Drawing the Line on Profanity in Christian Music

As Americans we are entitled to our right to free speech. However, the content of lyrics in today’s music and television continues to push the envelope.

The early days of television would not show a married couple sharing the same bed. Now on the Internet, there are seemingly few, if any, boundaries. As Christ-followers, we must maintain boundaries which separate us from a secular society.

Recently, Christian recording artist Derek Webb released the following e-mail to his fans.

“Friends – I haven’t sent many personal e-mails to this e-mail list but we’re in a situation that has gotten a little out of control and it’s time to fill you in. As some of you may know, I’ve been working for months on my new record, ‘Stockholm Syndrome,’ which I’ve recently finished and turned in to the record label. They’ve been very supportive over the years, but this time we didn’t get the response we expected. It seems I’ve finally found the line beyond which my label can support me, and apparently I’ve crossed it.

“I consider this my most important record and am adamant about all of you hearing it. We had originally hoped to have ‘Stockholm Syndrome’ out this month (next week even), but at this point we’re not sure when the record will come out and in what form. The majority of the controversy is surrounding one song, which I consider to be among the most important songs on the record. So we’ve decided it’s an appropriate time to break the rules…”

The rumor is that Derek used the s-word as part of his lyrics.

If the story is a publicity hoax, I think it shows poor judgment on the part of Derek and his label INO Records. If this is a legitimate dispute, I applaud INO for holding their ground.

Jars of Clay once used the word “whores” on the song “Oh My God.” Proverbs 8:13 states, “To fear the Lord is to hate evil; I hate pride and arrogance, evil behavior and perverse speech.”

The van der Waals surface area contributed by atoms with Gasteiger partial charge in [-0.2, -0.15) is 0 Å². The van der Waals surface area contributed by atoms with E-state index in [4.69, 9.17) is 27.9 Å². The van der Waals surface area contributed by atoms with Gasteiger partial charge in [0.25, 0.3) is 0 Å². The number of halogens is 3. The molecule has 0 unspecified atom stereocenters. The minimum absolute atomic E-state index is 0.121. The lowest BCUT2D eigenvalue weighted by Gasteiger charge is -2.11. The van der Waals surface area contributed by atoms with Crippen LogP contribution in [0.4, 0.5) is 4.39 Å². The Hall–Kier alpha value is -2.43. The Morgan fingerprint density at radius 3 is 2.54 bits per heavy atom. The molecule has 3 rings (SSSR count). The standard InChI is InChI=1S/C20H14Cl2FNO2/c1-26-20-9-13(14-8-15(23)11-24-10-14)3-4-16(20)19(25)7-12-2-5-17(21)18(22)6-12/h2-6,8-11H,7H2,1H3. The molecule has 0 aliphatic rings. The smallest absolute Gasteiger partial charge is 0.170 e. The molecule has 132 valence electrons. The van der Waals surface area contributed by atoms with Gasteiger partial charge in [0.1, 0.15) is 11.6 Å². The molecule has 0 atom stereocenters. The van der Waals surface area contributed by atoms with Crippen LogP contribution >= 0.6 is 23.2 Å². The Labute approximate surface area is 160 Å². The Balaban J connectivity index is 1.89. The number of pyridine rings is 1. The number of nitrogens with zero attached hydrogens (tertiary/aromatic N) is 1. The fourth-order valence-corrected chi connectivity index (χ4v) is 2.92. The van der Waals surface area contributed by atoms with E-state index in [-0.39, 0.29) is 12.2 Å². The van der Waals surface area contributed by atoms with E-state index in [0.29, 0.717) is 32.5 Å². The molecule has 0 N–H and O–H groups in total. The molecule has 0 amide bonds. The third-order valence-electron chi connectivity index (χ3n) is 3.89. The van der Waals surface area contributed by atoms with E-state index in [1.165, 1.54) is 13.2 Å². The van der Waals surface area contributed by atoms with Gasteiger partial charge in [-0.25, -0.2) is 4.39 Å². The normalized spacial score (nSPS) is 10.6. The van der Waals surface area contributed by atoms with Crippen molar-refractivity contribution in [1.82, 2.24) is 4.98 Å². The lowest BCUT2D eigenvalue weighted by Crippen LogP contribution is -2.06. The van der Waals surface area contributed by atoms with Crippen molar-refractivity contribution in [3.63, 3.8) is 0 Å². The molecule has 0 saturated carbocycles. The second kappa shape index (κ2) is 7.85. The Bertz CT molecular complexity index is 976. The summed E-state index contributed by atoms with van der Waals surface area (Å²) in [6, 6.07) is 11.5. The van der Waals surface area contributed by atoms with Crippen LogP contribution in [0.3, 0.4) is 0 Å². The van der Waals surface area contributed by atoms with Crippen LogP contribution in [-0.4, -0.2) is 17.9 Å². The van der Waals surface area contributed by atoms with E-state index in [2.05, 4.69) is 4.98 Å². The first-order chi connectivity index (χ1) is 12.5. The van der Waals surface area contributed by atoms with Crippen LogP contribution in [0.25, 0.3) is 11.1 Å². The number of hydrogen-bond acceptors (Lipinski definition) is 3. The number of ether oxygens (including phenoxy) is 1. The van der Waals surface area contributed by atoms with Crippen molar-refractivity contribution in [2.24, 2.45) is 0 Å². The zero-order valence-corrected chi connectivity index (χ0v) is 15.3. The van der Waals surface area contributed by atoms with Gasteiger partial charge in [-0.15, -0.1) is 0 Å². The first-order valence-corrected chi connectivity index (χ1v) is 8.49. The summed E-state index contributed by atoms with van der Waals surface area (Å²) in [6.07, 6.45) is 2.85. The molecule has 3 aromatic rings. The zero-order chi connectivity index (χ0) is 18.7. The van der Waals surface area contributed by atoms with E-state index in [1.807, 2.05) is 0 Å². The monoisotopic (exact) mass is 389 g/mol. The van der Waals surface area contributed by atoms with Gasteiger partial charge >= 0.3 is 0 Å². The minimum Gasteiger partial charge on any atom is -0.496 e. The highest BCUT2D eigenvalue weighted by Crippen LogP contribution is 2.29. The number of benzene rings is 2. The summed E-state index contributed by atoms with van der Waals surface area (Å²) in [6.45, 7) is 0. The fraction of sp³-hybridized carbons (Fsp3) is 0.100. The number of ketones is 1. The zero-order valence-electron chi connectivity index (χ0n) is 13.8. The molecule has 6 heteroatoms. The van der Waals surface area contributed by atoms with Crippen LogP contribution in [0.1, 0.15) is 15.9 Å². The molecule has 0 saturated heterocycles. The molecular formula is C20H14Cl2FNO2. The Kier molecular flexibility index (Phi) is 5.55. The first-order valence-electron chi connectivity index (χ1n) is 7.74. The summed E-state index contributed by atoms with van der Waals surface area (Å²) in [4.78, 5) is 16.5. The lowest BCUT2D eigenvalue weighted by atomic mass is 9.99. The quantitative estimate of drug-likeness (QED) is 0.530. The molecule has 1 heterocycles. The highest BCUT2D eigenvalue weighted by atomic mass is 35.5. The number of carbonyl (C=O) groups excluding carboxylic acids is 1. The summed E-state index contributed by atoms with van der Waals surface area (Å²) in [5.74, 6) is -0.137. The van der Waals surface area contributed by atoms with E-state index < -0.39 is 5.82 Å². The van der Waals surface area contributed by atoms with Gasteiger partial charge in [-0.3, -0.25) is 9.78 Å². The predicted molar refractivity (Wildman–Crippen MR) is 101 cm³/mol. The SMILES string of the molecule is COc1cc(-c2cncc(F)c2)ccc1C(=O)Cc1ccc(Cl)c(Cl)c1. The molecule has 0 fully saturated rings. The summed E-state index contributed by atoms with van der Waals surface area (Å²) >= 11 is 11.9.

Shock is easy, just ask Britney Spears. Her new hit will at first make you ask, ‘Did she really just say that on the radio?’ Once you view the poorly structured lyrics, you realized she only said it indirectly, which by FCC rules makes it OK.

What about the Aerosmith approach? Steven Tyler has brilliantly used innocent insinuations to create crude images.

Words have power, every word. Derek has been releasing albums for 15 years. I would hope he would know better.
Christian music is to inspire and praise God. I do not understand how a heart-and-soul Christ-follower could support vulgarity done in the name of Jesus. However, let me remind my readers, the reason for the dispute is only rumor.

If the allegations are true, would you support a Christian artist who feels the need to use vulgarity to express themselves in song?

 

3 Comments

  1. jarsofclayfan said:

    You are aware that the word “whore” appears in the Bible, right? Context can shape the meaning of a word. If nothing else, I’m glad that Derek Webb’s new album has spurred a discussion like this. In the real world, things aren’t as black and white as some purport.

    May 26, 2009
    Reply
  2. jarsofclayfan said:

    That would be the “w” word you referenced earlier. Looks like your auto-censor could use a lesson in context as well…

    May 26, 2009
    Reply
  3. said:

    OK, I have fixed our censor list to allow this word (although with a little apprehension 🙂 ). Once you find a contextual censorship tool, let me know. I’d like to invest in it. Thanks for your comment, jarsofclayfan.

    May 26, 2009
    Reply

Leave a Reply

Your email address will not be published.